• A basic awareness of how people differ from you and how to get along with them.

Notice how facts are actually near the bottom of the list? If you know how to find out information, then you don't need to memorize facts. For instance, I've forgotten all the calculus rules/techniques for taking derivatives and integrals, but I know what a derivative is and I know what an integral is, and I know that I can get that information from a textbook or online if I ever need it.

Now days college is seen as a rite of passage, a proof if you will that you can work hard enough to pass through 4 years of classes in order to demonstrate that on the job you can work hard enough to warrant them hiring you. Facts are stressed because they are measurable and can be used to prove that you've done your work. Facts determine grades, and grades determine your starting position... But 20 years from now, where you are in your profession will be determined by how well you keep up to date with emerging technologies, not by what grades you got.

So yes, if you could teach yourself how to learn effectively, you may not need college. But most people aren't motivated like that. And without a college diploma you'd have a heck of a time getting a job because it's a rite of passage. But if you're in that 2% who are just that hard working and smart, you can make it work. Bill Gates dropped out of Harvard to found a little software company in his Garage. Closer to our age, Edward Snowden never graduated from college, but regardless of your political opinion, you have to admit that he had a very good job.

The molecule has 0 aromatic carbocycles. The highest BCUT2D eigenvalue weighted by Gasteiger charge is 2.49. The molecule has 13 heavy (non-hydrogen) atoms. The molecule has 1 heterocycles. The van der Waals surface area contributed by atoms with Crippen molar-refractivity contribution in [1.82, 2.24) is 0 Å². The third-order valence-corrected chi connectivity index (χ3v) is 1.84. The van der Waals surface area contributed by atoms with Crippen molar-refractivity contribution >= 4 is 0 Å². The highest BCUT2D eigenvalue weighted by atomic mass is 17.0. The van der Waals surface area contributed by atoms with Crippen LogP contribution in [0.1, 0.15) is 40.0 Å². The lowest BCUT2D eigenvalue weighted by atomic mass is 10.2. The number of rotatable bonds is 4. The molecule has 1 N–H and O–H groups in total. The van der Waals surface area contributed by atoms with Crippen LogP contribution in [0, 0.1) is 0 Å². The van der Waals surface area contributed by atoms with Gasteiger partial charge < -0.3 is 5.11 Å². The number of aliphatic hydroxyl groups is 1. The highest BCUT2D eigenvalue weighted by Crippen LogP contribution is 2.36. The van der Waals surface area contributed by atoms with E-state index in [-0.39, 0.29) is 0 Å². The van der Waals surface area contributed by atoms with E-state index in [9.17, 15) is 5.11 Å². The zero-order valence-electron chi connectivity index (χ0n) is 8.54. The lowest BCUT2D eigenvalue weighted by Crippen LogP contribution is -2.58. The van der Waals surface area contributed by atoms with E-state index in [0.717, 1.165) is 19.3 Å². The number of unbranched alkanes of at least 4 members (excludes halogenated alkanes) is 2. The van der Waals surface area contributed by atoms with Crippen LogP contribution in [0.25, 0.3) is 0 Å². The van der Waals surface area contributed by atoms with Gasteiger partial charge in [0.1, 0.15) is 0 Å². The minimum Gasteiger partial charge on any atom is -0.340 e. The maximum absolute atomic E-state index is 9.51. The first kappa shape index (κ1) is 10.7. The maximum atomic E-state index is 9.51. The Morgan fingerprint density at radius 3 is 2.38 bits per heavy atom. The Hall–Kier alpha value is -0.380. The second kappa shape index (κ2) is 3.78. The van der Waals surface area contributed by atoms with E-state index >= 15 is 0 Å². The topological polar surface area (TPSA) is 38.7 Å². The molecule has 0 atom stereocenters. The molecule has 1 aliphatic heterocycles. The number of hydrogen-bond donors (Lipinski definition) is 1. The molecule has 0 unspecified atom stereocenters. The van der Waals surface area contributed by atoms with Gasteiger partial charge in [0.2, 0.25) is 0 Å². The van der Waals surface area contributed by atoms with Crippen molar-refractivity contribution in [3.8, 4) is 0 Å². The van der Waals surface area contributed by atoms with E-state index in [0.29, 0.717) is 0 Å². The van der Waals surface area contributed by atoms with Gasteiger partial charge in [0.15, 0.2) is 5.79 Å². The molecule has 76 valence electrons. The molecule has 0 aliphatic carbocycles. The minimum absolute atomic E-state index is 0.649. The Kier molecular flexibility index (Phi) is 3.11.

Wed Dec 02, 2015 10:21 pm
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Joined: Wed Oct 07, 2015 6:47 am
Posts: 179
Location: My own little world...
Post Re: Education and future job opportunities
Game Theory wrote:
Can I get any college credit without going to college? Can I get a job that requires a degree without going to college?

I want to go either into a Chemistry, Material science, Geology or Meteorology.

Different universities have different standards. Some will allowCLEP tests and other exams to give you credit for classes you haven't taken, but others won't. Just because Herkimer gives class credits for the ACT-PEP test doesn't mean another college will. Make sure to ask. If they accept such programs and you decide you want a degree, as a recent graduate I highly recommend you use them whenever possible. The fee for a CLEP test is much less expensive than the tuition for a full class. Please note that college credits are only useful for graduating though. If you never got the diploma, employers usually won't care what classes you got credit for.

Whether you need a degree or not depends on what job you want. While I suggest you look yourself, a preliminary scan of jobs lists for the fields you are interested in suggest that MOST employers want at least a 4-year degree.

This isn't too surprising. If you were going into a skill-related field, it would be more a matter of what you know how to do rather than what facts you know. But all the fields you listed are science-heavy, and degrees tend to matter most in that area.

"Sometimes it's better to light a flamethrower than to curse the darkness."

Thu Dec 03, 2015 7:02 am